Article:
4. Mork Fa Waterfall, part of the Doi Suthep-Pui National Park, was 2 km up the track beside Pamkled Coffee Corner. When we arrived there, there were 10-12 farangs getting into their 2 jeeps and leaving the waterfall. Like kids, we were thrilled that at Mork fa waterfall we could stand under the waterfall, as one of the pictures at the reception desk showed and we decided to go for a dip. After changing into our swimming trunk, we left the car in the car park and walked 300 m to the waterfall along a pedestrian trail. There were 3 locals at the waterfall who had finished and about to leave. Mork Fa is a twin waterfall, about 50 m high. The pool was shallow enough that we could inch ourserlves close enough to feel the heavy stream of droplets pelting down onto our heads. We had some fun doing that, took some pictures and left after about half an hr. Heres a video of the waterfall to share with you.

5. After travelling some 80-90 km, as we were approaching Pai, we started to see many signage advertising various resorts and hotels at Pai. We told ourselves Pai must be a popular tourist retreat. Passing through Pai, we could see that it was a small town, almost like a small village, located in the valley, in the midst of padi fields. We did not get to see much of the town but it seems that many tourists come to Pai because of its laid back nature, nearby natural hot springs, waterfalls, trekking opportunities, visits to hill tribe villages and its colourful Wednesday market. We decided to visit one of the hotels just to have a feel of how they were like. We selected Phupai Art Resort because the word art stirred our imagination. We liked what we saw. The resort is located in the middle of a padi field, with the padi fields reaching the door steps of each bungalow. At the distance, you could see hills and farmland. The bungalows are comfortable, tastefully designed. Low season room rate could go for 2000 bahts before negotiation; good value for me, especially for those wanting a quiet and peaceful hideaway.

6. It was a very hilly climb, a long and winding road, up to 1400 m high, with stunning scenery. We now know why Mae Hong Son is called Valley of 3 Mists. As it was wet and drizzling, at some stretches, we were driving into the clouds. At Mae Hong Son, we were told by Tour Guide Nathaporn Ruankaew (Jan) whom we met by chance that there are some 1864 turns that the driver has to made up and down the mountains to Mae Hong Son and Thailand Tourism Authority (TAT) issues certificate for those who accomplishes it. We got the certificate from TAT the next day, after we reached Mae Hong Son, for issue fee of 20 bahts. It says, " This certificate certificates that Lim Neo Chian, driver of SJG 7792X crossed 1 864 curves, has successfully completed the journey to Mae Hong Son. The Doi Kong Moo Pagoda will protect you and give your family much happiness and prosperity in the future". Sunny was also issued a similar certificate.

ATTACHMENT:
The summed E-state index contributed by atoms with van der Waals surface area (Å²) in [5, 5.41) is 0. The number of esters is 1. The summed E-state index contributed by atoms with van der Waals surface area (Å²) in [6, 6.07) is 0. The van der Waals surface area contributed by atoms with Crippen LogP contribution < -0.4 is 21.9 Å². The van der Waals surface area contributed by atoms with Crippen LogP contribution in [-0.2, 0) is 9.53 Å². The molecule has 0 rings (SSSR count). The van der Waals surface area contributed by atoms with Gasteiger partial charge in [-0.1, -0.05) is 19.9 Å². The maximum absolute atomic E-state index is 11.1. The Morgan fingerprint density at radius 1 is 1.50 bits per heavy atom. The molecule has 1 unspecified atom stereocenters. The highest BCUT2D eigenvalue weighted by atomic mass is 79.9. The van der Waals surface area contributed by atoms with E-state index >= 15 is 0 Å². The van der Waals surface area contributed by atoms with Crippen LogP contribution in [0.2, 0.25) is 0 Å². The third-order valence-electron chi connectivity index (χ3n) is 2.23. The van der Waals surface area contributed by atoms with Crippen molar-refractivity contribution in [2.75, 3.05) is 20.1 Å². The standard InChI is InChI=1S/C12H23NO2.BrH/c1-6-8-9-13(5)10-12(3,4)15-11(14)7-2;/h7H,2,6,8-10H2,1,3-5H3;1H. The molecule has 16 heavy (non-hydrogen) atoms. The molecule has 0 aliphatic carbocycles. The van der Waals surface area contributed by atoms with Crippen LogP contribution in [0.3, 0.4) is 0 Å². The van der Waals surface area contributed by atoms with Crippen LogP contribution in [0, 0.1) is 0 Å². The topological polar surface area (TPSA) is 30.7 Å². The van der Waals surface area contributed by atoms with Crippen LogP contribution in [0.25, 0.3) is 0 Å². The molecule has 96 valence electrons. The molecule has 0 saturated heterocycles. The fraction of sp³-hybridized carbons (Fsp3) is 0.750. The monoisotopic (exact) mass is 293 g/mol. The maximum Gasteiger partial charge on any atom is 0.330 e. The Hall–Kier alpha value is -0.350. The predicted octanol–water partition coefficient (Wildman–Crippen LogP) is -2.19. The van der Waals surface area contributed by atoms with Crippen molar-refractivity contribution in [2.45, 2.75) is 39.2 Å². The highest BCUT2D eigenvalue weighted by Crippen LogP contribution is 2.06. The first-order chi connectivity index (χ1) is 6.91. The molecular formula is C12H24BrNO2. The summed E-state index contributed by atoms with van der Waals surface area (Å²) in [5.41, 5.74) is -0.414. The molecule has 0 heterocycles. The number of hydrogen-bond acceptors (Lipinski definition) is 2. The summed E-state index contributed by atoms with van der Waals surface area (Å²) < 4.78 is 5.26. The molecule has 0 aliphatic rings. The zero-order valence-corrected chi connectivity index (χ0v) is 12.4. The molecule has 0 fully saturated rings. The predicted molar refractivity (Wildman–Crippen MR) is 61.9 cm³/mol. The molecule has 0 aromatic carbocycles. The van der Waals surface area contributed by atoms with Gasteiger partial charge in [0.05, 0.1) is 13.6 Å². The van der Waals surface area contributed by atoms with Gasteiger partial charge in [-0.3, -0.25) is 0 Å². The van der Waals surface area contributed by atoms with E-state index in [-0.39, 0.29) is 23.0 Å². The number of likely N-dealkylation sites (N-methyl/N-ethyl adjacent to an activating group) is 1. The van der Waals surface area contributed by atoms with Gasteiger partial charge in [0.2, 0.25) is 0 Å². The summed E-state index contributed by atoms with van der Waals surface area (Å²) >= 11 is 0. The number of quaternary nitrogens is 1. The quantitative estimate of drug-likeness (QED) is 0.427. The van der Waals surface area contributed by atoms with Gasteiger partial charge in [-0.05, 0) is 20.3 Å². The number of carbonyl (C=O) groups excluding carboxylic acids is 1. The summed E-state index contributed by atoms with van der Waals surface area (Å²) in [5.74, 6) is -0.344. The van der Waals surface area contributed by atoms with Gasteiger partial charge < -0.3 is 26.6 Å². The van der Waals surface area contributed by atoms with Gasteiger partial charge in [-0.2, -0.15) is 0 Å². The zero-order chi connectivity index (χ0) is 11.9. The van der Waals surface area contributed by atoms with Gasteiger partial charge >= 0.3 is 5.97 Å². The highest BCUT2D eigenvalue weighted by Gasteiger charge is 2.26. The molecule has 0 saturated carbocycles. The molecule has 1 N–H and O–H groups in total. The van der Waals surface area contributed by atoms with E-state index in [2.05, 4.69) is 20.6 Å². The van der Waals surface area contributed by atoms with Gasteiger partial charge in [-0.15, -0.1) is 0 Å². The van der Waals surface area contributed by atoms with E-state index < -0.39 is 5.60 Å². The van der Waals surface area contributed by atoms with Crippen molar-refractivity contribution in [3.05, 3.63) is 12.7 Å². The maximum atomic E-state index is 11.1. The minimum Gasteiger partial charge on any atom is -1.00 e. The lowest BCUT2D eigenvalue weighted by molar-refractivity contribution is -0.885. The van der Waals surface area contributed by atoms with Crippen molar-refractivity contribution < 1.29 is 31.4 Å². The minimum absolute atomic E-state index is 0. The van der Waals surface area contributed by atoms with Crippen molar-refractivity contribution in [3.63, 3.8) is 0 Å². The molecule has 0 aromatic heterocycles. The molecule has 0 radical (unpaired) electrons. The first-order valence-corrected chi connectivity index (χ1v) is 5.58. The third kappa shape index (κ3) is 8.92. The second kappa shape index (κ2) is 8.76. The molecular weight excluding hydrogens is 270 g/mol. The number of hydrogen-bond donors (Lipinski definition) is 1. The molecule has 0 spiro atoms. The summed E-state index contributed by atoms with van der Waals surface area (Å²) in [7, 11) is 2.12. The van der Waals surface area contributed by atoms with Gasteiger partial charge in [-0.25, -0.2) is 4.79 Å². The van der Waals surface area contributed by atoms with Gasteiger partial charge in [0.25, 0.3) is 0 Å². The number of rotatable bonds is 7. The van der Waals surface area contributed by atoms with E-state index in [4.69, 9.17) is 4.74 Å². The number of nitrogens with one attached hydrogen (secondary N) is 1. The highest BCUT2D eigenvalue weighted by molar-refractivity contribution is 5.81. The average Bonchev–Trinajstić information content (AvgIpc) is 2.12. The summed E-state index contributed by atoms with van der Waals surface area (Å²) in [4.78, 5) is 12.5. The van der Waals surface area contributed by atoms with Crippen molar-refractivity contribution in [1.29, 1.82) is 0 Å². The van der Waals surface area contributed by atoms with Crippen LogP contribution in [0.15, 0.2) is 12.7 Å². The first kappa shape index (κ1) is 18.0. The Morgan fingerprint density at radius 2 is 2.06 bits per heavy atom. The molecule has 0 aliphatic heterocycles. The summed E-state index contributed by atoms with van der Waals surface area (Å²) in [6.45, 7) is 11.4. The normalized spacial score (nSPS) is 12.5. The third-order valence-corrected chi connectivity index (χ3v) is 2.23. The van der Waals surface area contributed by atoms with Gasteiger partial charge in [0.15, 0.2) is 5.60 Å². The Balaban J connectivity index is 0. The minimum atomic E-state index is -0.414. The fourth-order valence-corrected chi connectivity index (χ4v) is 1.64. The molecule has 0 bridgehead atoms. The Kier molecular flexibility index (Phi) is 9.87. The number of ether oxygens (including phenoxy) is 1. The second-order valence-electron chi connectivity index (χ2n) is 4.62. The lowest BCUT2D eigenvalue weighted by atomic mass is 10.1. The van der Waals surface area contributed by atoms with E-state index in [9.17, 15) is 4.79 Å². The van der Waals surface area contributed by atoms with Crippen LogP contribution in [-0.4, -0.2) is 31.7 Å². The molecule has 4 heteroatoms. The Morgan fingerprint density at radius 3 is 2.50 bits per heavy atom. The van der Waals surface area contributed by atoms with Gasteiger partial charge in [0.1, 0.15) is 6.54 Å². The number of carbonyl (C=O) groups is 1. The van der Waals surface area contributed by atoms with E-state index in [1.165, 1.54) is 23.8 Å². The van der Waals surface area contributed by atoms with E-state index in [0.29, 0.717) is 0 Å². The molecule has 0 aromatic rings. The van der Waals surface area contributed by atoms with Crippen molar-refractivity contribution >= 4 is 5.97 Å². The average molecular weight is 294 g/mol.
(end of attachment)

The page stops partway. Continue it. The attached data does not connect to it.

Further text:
7. We reached Mae Hong Son at about 6 pm, had our usual beer at Nong Chang Kham Lake (picture on the right shows the beautiful temple at the lake) and then went scouting for hotel. We settled for Baiyoke Chalet 1000 baht for a bigger twin sharing room. After settling in, we went for a walk at the night bazaar along the road which led to Nong Chang Kham Lake. The night bazaar was eerily quiet. Where were the tourists we wondered. We walked down to the lake, had an omelette and then returned to near the hotel for a bowl of pork noddle soup. Before we called it a night, we had a drink at Crossroads, a bar in a charming corner wooden building which we saw on our way coming into Mae Hong Son, not far from our hotel. We were the only customers there.